Everything* is learnable

When I was eight our school gave us the opportunity to learn a musical instrument. I think I had a few experiences with playing an instrument before this. I certainly remember learning to play a simple piece of two on the Casio keyboard my parents bought us years before. We did mostly end up using this to play around with the build in backing tracks and make up songs on the spot though. I think there might have been some attempt to get me interested in playing the guitar at one point too.

But this was the chance to commit to some formal study, and the choices we were given was violin or guitar. I gave it some thought, and decided it wasn’t something I wanted to do. I don’t really remember my reasons why, but that was the choice I made at the time, and unlike some of my friends I was given a genuine choice about this.

I continued to have an interest in music. I’d listen to records, my parents introducing me to an eclectic blend of classical, folk, 70s electronica and acid house. I had a tape recorder and used it for all sorts of projects. I’d tape my favourite TV theme tunes by pointing the microphone at the speaker on our set and urging everyone to be quiet. We continued to make up and record the songs with our Casio keyboard. I still have loads of cassette tapes of all of these projects.

So I was interested in music and comfortable experimenting, but I always felt that playing an instrument was something impenetrable to me. Ask me to consider it intellectually and of course I would have said it was something that could be learned, but I didn’t feel that. It felt unlearnable.

It wasn’t until I was 16 and my friends started a band and didn’t have a bass player that this started to change. We played Nirvana covers and the guitarist taught me to follow his chords with repeating single notes outside the practice room half an hour before each practice.

I joined the band and no one treated me any differently than those with formal training. We were working it all out together. It sounded pretty terrible, but we enjoyed it immensely and bonded over the experience deeply. We created something together, and that’s one of the most valuable things I think groups of people can do.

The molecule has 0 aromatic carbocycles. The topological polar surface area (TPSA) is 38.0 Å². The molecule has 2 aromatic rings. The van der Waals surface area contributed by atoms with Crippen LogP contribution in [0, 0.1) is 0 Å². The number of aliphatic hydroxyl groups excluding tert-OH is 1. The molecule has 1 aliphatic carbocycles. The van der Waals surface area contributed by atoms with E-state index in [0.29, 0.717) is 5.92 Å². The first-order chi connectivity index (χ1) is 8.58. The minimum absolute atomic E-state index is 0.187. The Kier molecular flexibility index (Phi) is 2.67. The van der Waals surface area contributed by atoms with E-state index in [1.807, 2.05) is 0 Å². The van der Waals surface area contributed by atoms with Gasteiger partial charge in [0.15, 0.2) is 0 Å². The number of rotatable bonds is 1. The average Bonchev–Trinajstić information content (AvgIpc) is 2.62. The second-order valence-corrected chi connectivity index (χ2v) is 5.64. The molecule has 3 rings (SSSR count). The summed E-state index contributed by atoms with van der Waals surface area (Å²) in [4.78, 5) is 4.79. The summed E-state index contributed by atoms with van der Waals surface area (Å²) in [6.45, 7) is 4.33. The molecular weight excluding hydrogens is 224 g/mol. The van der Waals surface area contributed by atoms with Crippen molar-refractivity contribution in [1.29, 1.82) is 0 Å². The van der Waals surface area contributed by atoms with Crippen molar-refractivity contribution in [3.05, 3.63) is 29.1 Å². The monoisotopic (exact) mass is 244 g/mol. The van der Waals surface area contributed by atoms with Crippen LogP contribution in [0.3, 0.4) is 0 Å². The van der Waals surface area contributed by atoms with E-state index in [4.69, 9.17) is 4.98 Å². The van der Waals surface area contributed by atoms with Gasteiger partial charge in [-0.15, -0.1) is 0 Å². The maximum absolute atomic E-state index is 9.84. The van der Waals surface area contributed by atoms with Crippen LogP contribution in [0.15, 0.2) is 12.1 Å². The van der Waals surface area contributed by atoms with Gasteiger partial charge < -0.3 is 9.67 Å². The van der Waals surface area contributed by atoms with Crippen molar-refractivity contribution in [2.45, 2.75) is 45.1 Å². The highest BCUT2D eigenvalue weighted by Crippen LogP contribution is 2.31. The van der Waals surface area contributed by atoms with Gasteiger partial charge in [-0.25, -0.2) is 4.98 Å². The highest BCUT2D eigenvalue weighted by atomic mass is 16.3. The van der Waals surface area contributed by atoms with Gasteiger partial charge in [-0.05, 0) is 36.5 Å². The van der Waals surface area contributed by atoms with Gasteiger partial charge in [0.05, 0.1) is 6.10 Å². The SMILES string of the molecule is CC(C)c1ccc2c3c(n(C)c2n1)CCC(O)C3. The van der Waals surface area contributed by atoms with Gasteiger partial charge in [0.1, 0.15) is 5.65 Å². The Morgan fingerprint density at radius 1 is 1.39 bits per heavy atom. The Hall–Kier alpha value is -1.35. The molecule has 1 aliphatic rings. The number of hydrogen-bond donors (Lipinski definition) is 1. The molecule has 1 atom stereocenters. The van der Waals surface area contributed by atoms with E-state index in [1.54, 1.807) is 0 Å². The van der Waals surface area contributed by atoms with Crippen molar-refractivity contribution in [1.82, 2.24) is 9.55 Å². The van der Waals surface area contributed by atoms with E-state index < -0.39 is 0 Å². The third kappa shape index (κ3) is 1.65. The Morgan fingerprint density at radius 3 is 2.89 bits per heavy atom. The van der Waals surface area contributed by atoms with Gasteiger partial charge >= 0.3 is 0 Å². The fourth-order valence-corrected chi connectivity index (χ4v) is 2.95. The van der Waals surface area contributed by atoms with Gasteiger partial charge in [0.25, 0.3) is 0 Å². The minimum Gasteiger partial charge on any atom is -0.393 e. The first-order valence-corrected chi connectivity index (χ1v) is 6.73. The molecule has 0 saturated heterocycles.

But back to the thing itself - playing a musical instrument. I really felt quite deeply that this was something that was not learnable, at least to me. I have friends from those times who have expressed this quite recently. ‘I’m not musical’. Even more broadly ‘I’m not creative’. They know they could take instrument lessons, but deep down they don’t feel it’s learnable for them.

I felt the same way about electronics, something I was introduced to with a kit I just couldn’t get my head around when I was in primary school. I chose to study it for my GCSE qualifications at 16, had an interesting time with the teaching we were provided with, and although I did well academically I never thought I mastered it.

I never have mastered it, but I’ve built my own musical synthesizers and I just fixed a pair of expensive headphones with a part that cost next to nothing. I don’t just know that it’s learnable intellectually, I feel it.

Looking back, I can really see how my mindset has changed about lots of these things. I really felt there were things I could do, and things I could not at one point. Moving enough individual things from unlearnable, to learnable, to actual achievements has made me take the wider view that most things are learnable.

There are limits to this, of course. One is time, you simply can’t learn everything and some things are very long undertakings. There are contextual limits too - some things are very expensive to access for example. However, my general approach to things personally is that things are learnable until proven not to be. I accept that I’m extraordinarily privileged to rarely hit the contextual limits of this. For people who experience these sorts of constraints much more regularly it must be very difficult to adopt this mindset.

What’s important to me is that this wasn’t an intellectual shift, but an ontological one. Ask my ten year old self if it’s possible for me to learn a musical instrument and I would of course have said yes and even been able to come up with some steps I would need to do so. I didn’t feel it though. I didn’t experience the world that way.

Now I do. I’ve learned some bits of music, but I’ve never got to a decent level playing a musical instrument. I honestly feel that I could. Perhaps I finally should.